The One Apple Pie
What You're About To See
1. A brief history of apple pie
2. My recipe for apple pie, including the cook time, ingredients, and detailed directions
3. Links to some helpful tools
4. A video showing how to make a Dutch-style lattice pie crust
5. Some useful tips for making your personal pie all the better
6. The surprising nutrition info for this delicious dessert
Apple Pie in the Making
We all know that there are probably well over 1,000 variations and recipes for apple pie out there. It's a favorite in the fall (or all year round at my house) and at fairs everywhere! But did you know that apple pie actually dates back to the 14th century? Turns out, Chaucer would have had it handy when he wrote The Canterbury Tales.
At the time, our beloved apple pie was really more of a pastry or tart, and the ingredients included apples (of course!), pears, figs, raisins, and some spices. Sugar, though widely used in just about everything today, had to be imported at that time and was inordinately expensive; therefore it was not widely available for just your average pie.
Dutch-style apple pies emerged a few centuries later (we can see one in a painting from the 17th century and there is no reason to suppose they hadn't been around longer), adding cinnamon or lemon juice to the recipe for added texture. In the Dutch pies the world also began to see the lattice style top crust as opposed to the crumb style or completely covered.
Lastly, the Swedish style pie contributed the "a la mode" style. It was really more of an apple crumble, did indeed include cinnamon, and was often served with vanilla custard or ice cream.
Of course, all of these styles were brought to America during the 17th and 18th centuries when the land was still being colonized. Unfortunately, the hungry settlers had to wait for the apple trees to grow (they brought European varieties with them to plant) before they could make anything more than a mock apple pie.
Total Time Until Pie
- 2 9" Pie Crusts
- 1/4 cup All-Purpose Flour
- 3/4 cup Sugar
- 1/4 tsp Ground Nutmeg
- 1/8 tsp Salt
- 2 tbsp Butter/Margarine
- 8 cups Golden or Red Delicious Apples, Peeled, cored, and chopped
- 1 tbsp Cinnamon
How To Make the Magic
- Preheat your oven to 425 degrees.
- Rinse apples and carefully peel them. Then use a core tool or simply a knife to remove most of the usable apple and discard the cores. Chop apples into small wedges, so that about 4 or 5 make up a handful. Put apple pieces in large mixing bowl.
- If necessary, roll out your pie crust and add the bottom one to the pie plate.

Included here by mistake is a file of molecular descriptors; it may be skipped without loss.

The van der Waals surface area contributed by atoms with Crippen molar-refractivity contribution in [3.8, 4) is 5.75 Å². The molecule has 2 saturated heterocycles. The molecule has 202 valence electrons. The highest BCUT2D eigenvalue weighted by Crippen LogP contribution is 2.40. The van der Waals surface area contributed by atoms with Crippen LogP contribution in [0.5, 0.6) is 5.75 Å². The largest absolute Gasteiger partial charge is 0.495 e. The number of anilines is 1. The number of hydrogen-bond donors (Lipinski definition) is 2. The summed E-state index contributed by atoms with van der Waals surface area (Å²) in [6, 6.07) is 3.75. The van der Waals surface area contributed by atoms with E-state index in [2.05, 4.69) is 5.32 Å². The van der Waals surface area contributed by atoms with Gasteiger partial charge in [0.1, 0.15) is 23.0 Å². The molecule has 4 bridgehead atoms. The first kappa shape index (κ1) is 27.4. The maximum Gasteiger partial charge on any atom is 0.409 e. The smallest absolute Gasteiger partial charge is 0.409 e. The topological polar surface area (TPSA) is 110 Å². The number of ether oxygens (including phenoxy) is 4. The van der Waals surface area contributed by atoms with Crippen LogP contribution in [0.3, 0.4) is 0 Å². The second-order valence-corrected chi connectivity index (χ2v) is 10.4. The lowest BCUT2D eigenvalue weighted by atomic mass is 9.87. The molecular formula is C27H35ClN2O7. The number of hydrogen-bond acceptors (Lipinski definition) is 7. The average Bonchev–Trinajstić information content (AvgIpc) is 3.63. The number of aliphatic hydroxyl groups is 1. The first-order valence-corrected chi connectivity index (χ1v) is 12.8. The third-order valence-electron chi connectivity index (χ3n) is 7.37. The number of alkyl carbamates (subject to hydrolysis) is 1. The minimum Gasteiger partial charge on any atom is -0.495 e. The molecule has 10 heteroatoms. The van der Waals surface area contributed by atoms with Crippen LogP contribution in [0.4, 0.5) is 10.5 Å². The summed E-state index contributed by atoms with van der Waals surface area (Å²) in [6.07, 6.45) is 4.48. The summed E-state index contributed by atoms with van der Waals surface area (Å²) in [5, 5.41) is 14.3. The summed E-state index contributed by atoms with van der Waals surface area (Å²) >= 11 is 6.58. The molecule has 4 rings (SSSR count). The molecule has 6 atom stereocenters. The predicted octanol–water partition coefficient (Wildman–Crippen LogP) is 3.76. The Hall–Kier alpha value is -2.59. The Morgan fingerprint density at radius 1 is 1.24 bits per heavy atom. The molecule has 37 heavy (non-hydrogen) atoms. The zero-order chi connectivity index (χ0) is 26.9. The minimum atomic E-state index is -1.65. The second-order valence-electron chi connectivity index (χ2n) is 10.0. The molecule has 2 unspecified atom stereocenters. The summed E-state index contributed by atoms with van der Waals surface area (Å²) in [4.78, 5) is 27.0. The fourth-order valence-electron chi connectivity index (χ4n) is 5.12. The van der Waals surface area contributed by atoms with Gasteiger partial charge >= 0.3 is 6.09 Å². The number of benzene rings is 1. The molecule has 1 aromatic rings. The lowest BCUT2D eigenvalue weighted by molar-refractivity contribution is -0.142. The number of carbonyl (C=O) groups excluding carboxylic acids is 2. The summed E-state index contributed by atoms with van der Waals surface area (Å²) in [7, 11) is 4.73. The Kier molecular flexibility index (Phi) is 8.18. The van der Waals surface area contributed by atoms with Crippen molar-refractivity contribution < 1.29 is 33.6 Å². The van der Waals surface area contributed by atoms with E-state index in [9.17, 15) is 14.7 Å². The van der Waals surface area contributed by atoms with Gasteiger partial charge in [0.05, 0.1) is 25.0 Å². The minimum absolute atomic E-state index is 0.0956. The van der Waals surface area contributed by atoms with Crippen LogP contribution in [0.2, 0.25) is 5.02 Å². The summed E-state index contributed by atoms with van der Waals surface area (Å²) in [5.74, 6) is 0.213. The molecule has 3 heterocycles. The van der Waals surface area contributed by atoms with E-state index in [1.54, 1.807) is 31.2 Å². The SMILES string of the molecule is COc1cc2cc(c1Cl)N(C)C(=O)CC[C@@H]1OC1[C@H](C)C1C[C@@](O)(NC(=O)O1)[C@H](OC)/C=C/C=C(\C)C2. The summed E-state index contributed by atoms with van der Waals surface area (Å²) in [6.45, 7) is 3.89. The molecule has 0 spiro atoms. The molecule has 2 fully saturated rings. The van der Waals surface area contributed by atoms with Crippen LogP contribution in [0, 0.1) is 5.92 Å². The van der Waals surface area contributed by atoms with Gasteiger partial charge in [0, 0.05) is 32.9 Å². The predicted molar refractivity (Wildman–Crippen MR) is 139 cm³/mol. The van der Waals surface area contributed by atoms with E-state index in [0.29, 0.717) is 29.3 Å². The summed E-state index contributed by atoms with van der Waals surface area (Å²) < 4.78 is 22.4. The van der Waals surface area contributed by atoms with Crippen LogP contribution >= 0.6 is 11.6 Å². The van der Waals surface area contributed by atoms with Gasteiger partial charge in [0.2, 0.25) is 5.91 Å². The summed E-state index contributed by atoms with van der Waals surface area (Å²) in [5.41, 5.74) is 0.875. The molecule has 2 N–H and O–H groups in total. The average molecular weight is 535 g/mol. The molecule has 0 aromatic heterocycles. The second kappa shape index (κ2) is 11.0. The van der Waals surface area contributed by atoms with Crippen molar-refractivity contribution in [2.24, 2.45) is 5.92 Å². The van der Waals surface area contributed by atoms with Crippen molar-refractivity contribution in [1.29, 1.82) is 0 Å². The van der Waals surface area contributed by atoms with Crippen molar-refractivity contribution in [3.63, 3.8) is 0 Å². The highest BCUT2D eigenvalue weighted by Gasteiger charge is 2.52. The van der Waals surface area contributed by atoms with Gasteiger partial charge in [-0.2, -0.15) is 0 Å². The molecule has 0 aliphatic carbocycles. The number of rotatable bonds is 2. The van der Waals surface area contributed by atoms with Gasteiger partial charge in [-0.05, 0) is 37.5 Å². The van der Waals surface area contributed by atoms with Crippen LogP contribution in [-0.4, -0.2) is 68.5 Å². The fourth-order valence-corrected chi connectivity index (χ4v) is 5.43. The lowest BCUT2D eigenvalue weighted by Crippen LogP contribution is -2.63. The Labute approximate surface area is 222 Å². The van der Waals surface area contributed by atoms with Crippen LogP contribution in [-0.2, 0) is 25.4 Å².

- Add the sugar, cinnamon, nutmeg, flour, and salt to the mixing bowl with the apples.
- Toss thoroughly. The juice from the apples should allow the dry mixture to stick to them, with only a little extra mixture in the bottom of the bowl.
- Scoop the mixture into your pie crust and dot it with butter or margarine.
- If necessary, roll out top crust. Cover mixture completely, ensuring the two crusts meet evenly around the edge of the pie plate.
- Cut slits in the center of the top crust.
- Loosely wrap foil around the edge of the crusts.
- Bake 40-45 minutes, until crust is golden brown and juice is bubbling through the slits.
- Allow to cool, serve how you like!
Corers are Useful Tools
Want a Dutch-Style Pie Crust?
- Do NOT be shy with the cinnamon. The original recipe I worked with only called for 1/2 a teaspoon. You may be someone who likes less cinnamon, especially if you go with a more tart-tasting variety of apple. But if you follow this recipe, be sure to use a tablespoon or more of cinnamon. The mixture of dry ingredients and apples should have a distinct brown color.
- Granny Smith apples are a pretty common variety to see in pie, but they are tart and sometimes sour. You'll save on using more sugar, and have a sweeter and more fall-festive flavor, if you stick with Red or Golden Delicious, or other sweet varieties (trust me, there are plenty).
- Pie crusts come in many forms. You can buy frozen, or powdered mix (just add water). If you prefer, you can even buy the Pillsbury dough that is ready to go, you just unroll it. For this recipe, I buy the Betty Crocker powdered mix - it comes in a box in the baking isle and makes two crusts - and just add the water and roll it out myself. This allows me more control over the thickness of my pie crust.
- Pay attention to where you live. I'm sure high elevation bakers out there are already aware, but if you're a first-timer, adjust the temperature and time accordingly for your altitude. Check out this link for more specific information and adjustment tips.
Nutrition Information Connection
|Serving size: 1 slice (1/8 whole pie)|
|Calories from Fat||144|
|% Daily Value *|
|Fat 16 g||25%|
|Saturated fat 5 g||25%|
|Unsaturated fat 2 g|
|Carbohydrates 50 g||17%|
|Sugar 29 g|
|Fiber 2 g||8%|
|Protein 3 g||6%|
|Cholesterol 0 mg|
|Sodium 296 mg||12%|
|* The Percent Daily Values are based on a 2,000 calorie diet, so your values may change depending on your calorie needs. The values here may not be 100% accurate because the recipes have not been professionally evaluated nor have they been evaluated by the U.S. FDA.|